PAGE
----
Gestational Diabetes Research Paper

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According to the National Institute of Diabetes and Digestive and Kidney Diseases, an estimated 16 million Americans are known to have diabetes, and millions more are considered to be at risk for developing the disease. Diabetes mellitus (or diabetes) is a chronic condition that is associated with fluctuations of insulin in the bloodstream. Insulin is a hormone produced by the pancreas that allows the body to convert glucose from carbohydrates into energy or store the glucose for later use. There are three major types of diabetes mellitus: type 1, type 2, or gestational diabetes. In these three forms of diabetes, the body creates too much or too little insulin or the body does not use the insulin properly. With decreased insulin functionality,…show more content…
Neuropathy is a weakness, numbness, and pain that can occur in the hands and feet. Ischemia is an inadequate flow of blood in an organ or body part. With diabetic hyperglycemia, the blood vessels in the hands and feet are affected and any external damage can become life threatening if not treated with care. Normal sweat secretion and oil production that lubricates the skin of the foot is impaired. This situation can lead to abnormal stress on the skin, bones, and joints of the foot during walking and can lead to failure of the skin of the foot. Sores may develop. Injury to blood vessels and weakening of the immune system from diabetes makes it difficult to heal these wounds. Contracting a bacterial infection of the skin, connective tissues, muscles, and bones can occur quite frequently in patients with diabetes. Rapidly these infections can develop into gangrene. With a compromised blood flow, antibiotics cannot get to the site of the infection easily and often, the only treatment for this is amputation of the foot or leg. If the infection spreads to the bloodstream, these series of events can be…show more content…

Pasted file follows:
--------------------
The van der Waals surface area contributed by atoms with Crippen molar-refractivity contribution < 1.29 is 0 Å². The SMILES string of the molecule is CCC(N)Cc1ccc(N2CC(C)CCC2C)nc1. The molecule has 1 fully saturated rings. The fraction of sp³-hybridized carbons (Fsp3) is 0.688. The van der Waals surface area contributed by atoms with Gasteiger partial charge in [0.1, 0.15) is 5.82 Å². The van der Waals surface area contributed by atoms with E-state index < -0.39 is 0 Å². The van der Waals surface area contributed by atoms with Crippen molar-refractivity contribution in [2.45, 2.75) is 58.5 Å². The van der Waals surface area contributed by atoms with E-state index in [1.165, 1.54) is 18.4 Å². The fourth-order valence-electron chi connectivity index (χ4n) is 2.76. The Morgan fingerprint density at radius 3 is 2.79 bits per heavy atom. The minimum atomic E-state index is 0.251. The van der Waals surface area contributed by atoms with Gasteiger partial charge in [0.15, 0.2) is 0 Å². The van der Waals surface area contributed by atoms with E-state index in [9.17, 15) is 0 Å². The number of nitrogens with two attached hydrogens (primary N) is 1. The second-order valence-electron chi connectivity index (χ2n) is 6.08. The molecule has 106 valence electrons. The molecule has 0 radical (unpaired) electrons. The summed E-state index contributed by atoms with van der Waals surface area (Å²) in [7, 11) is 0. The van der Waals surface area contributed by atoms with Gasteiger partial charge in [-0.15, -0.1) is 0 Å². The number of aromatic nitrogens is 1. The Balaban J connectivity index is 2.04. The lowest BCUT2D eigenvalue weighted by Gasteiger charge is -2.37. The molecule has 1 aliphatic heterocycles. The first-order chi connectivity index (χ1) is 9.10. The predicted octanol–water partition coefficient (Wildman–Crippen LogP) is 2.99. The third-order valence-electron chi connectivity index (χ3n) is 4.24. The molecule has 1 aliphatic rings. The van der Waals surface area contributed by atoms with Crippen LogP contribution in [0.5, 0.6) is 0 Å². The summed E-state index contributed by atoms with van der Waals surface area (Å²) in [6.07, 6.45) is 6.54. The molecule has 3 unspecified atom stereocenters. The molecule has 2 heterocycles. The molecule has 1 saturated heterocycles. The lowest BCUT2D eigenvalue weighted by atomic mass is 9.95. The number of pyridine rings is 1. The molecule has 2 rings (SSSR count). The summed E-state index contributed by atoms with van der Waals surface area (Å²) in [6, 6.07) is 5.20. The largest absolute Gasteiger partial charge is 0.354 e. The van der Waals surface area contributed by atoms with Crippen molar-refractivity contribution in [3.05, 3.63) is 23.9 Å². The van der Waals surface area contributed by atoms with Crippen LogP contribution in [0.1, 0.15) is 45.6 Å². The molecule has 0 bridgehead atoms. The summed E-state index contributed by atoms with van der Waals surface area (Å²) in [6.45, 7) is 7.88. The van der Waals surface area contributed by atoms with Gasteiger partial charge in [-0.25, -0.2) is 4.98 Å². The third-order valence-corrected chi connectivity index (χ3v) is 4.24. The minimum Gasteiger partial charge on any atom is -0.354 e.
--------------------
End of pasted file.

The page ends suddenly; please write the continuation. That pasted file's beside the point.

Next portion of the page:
Among patients with diabetes, 15% develop a foot ulcer, and 12-24% of individuals with a foot ulcer require amputation. Diabetes is the leading cause of non-traumatic lower extremity amputations in the United States. In fact, every year approximately 5% of diabetics develop foot ulcers and 1% requires amputation.1,3 People with diabetes must be fully conscious of how to prevent foot complications before they occur, to recognize problems early, and to seek the right treatment when problems do occur. Although treatment for diabetic foot problems has improved, preventing hyperglycemia remains the best way to prevent diabetic complications. Diabetic patients should learn how to examine their own feet and how to make a distinction if they are experiencing the early signs and symptoms of diabetic foot problems. The patient should also develop a realistic and manageable routine at home foot care. This routine should include how to recognize when to call the doctor and how to recognize when a problem has become serious enough to seek emergency

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